ENVIRONMENTAL EDUCATION

Judges: Melissa Chelminiak, Aveda; Mary Oldham, University of Minnesota; Quinn Swanson, Happy Dancing Turtle

 

FOOD STEWARDSHIP

Judges: Yolanda Cotterall, Latino Economic Development Center; Hedi Moussavi, General Mills

 

NATURAL RESOURCES

Judges: Megan Dobratz, Native Sustainability; Brett Emmons, Emmons & Olivier Resources, Inc.; Brian Ross, Great Plains Institute

 

SUSTAINABLE BUSINESS

Judges: Angie Bourdaghs, Minnesota Pollution Control Agency; Samantha McKeough, HealthPartners; Leo Raudys, Call2Recycle

 

Thanks to the judges who shared their time with us and for Medtronic for hosting our judging event. We are grateful for Medtronic’s long-standing support of the judging event and as a sponsor of the Environmental Initiative Awards.

Don’t miss the opportunity to join more than 450 environmental leaders for networking, dinner, and a celebration of Minnesota’s most innovative and collaborative success stories of the year. The celebration is on Thursday, May 26. Register now for full tables (seating 10) and individual seats. Don’t miss the early bird pricing through Friday, April 15!

Andrea Robbins

POSTED BY:

Director, Engagement and Systems

The Life and Breath Report: 3 Things I Learned

March 9th, 2016

When I was considering making the switch from my previous work on environmental communications, waste and recycling to Clean Air Minnesota’s focus on air quality, my biggest motivator was air quality’s substantial and direct impact on the health of our communities. Air quality shapes our health and quality of life with every breath we take.

The recently released Life and Breath: How air pollution affects public health in the Twin Cities, puts an exclamation point on that statement by quantifying the real impact of air quality on human health in the Twin Cities.air and health report cover

What Surprised Me

While I’ve experienced the burning lungs and watery eyes that accompany a poor air quality day, the scale of the impact is literally breathtaking. Life and Breath estimates that air pollution was a significant contributor to roughly 2,000 deaths, 400 hospitalizations and 600 emergency room visits every year. These impacts fall disproportionately on the sick, the elderly, children with asthma, and disadvantaged communities that tend to be predisposed to respiratory and cardiac illness. Here are a couple of comparisons to put that in perspective:

  • If it were classified as its own category, poor air quality would be the sixth leading contributor to premature death, behind unintentional injury and ahead of Alzheimers disease.
  • In a single year, poor air quality contributes to more early deaths in the Twin Cities than car accidents caused over the last five years statewide.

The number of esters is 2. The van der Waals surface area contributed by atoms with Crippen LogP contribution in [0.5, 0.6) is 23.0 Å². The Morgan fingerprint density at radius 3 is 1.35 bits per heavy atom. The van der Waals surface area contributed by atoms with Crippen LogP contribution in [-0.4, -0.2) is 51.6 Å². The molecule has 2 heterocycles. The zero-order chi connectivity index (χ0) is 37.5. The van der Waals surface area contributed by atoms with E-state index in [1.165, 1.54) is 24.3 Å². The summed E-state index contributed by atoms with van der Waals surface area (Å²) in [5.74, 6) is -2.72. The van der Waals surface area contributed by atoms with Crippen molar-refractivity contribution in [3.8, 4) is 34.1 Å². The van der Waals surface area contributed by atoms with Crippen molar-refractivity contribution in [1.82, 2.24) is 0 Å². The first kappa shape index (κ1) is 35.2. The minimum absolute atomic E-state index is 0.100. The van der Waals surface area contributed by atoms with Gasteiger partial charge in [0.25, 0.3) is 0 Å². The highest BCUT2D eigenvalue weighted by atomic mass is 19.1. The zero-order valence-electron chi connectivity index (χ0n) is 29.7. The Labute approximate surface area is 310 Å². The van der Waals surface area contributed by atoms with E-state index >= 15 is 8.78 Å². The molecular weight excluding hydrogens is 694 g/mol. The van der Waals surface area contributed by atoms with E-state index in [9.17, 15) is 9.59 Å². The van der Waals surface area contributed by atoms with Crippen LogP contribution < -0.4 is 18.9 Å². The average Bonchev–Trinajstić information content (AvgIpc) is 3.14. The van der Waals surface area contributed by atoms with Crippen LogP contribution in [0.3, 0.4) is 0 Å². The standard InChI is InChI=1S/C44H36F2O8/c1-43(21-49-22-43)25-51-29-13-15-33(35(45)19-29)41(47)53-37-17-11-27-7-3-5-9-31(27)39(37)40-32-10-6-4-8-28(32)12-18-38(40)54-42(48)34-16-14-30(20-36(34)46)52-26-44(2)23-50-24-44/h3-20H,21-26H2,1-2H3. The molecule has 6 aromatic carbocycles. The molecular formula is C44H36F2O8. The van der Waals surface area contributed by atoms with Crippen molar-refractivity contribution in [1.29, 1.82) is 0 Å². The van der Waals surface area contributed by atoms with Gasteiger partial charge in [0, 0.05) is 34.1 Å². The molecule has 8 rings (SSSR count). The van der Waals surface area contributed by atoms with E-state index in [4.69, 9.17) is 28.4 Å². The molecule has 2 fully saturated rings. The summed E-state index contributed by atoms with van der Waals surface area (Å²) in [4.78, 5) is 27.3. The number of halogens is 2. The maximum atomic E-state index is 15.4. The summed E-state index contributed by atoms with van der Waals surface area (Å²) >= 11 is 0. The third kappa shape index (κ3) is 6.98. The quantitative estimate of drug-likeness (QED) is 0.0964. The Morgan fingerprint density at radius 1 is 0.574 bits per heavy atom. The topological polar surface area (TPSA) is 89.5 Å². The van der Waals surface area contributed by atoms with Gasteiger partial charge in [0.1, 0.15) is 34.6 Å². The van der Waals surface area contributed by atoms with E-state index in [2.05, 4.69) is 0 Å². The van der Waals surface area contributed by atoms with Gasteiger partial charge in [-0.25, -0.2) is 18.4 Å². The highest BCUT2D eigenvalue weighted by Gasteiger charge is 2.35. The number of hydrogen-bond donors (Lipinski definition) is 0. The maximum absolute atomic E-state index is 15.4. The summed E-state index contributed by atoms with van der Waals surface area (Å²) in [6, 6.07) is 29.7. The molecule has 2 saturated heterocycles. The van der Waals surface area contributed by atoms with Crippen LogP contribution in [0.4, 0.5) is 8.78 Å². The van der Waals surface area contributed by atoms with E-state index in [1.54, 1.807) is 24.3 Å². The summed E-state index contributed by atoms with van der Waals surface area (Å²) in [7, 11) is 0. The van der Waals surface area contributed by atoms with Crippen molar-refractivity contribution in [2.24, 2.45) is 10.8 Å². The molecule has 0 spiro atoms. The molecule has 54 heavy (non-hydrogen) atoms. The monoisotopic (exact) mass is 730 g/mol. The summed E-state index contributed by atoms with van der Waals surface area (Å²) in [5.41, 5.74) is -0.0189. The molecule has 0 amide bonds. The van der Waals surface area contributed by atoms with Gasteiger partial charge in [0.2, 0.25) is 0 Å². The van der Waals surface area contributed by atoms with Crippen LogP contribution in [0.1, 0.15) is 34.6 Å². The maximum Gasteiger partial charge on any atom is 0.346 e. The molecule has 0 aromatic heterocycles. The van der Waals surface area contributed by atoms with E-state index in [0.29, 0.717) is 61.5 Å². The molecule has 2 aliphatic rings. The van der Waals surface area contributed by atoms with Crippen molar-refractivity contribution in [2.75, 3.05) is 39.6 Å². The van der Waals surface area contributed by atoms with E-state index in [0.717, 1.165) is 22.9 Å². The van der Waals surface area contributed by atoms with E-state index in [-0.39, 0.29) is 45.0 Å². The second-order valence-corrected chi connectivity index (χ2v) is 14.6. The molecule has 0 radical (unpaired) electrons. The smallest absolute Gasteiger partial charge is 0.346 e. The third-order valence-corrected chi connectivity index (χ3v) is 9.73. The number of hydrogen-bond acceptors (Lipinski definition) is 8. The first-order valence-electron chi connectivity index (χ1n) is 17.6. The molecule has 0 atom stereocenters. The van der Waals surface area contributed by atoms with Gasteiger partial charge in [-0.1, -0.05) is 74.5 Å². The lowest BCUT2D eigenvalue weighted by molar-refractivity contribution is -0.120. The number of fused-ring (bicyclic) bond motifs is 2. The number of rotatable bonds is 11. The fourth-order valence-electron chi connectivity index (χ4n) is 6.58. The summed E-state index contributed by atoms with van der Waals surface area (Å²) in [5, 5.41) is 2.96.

The good news is that the problem is recognized and quantified, and Clean Air Minnesota partners spanning industry, government, and nonprofits have spent the last 15 years implementing innovative, voluntary emissions reduction projects to keep our state’s air worth breathing.

What we’re doing

As the convener of Clean Air Minnesota, Environmental Initiative has been fostering a dialogue and implementing projects to measurably improve air quality on the ground. From reducing diesel emissions through Project Green Fleet to business emission reduction projects and an upcoming wood stove changeout program, Environmental Initiative and Clean Air Minnesota’s partners continue to work hard every day to reduce emissions and improve quality of life in Minnesota.

What you can do

Want to join us in improving our state’s air quality? Consider a few of the easy actions below:

Be Air Aware: Be informed about our air quality. Download the Minnesota Pollution Control Agency’s Minnesota Air app or sign up for air quality alert e-mails.

Take Action: There are many things we can do in our daily lives to reduce our air pollution impacts. Take one small action to help air quality every week.

Spread the Word: Tell your family, friends, and colleagues about what air quality means to you and what you are doing to help. Encourage your workplace to become an Air Aware Employer to multiply your impact.

While the impacts of air pollution on human health are significant, Environmental Initiative and our Clean Air Minnesota partners are taking a uniquely Minnesotan approach to considerably improve our air quality. With your help, there is a bright future for our state’s air.

Mikey Weitekamp

POSTED BY:

Senior Project Manager, Environmental Initiative

Better Together for Bees

March 7th, 2016

On February 12, 2016, Environmental Initiative hosted a Pollinator Summit at the Wellstone Neighborhood House on behalf of the Minnesota Department of Agriculture. While we are still in the midst of digesting the massive amounts of input and information that came out of the summit, I want to reflect a bit on the experience and what it meant to live out Environmental Initiative’s values of “Open Exchange” and “Better Together” in the context of designing and organizing this event.pollinator summit participants